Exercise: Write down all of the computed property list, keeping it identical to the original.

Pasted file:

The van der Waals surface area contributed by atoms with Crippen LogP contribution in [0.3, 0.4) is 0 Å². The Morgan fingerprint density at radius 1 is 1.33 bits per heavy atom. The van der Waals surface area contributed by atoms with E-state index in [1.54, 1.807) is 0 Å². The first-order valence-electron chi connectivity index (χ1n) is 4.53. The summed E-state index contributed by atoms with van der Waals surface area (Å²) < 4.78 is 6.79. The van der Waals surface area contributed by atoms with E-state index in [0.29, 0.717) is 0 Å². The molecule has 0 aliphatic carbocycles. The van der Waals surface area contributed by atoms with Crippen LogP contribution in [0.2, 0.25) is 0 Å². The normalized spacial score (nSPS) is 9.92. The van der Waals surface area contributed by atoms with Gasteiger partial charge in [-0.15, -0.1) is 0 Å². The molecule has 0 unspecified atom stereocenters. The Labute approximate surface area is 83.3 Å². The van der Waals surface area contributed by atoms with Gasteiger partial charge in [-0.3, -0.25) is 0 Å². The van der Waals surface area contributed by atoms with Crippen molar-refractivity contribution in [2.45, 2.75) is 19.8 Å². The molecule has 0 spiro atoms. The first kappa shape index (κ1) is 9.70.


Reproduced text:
The van der Waals surface area contributed by atoms with Crippen LogP contribution in [0.3, 0.4) is 0 Å². The Morgan fingerprint density at radius 1 is 1.33 bits per heavy atom. The van der Waals surface area contributed by atoms with E-state index in [1.54, 1.807) is 0 Å². The first-order valence-electron chi connectivity index (χ1n) is 4.53. The summed E-state index contributed by atoms with van der Waals surface area (Å²) < 4.78 is 6.79. The van der Waals surface area contributed by atoms with E-state index in [0.29, 0.717) is 0 Å². The molecule has 0 aliphatic carbocycles. The van der Waals surface area contributed by atoms with Crippen LogP contribution in [0.2, 0.25) is 0 Å². The normalized spacial score (nSPS) is 9.92. The van der Waals surface area contributed by atoms with Gasteiger partial charge in [-0.15, -0.1) is 0 Å². The molecule has 0 unspecified atom stereocenters. The Labute approximate surface area is 83.3 Å². The van der Waals surface area contributed by atoms with Gasteiger partial charge in [-0.3, -0.25) is 0 Å². The van der Waals surface area contributed by atoms with Crippen molar-refractivity contribution in [2.45, 2.75) is 19.8 Å². The molecule has 0 spiro atoms. The first kappa shape index (κ1) is 9.70.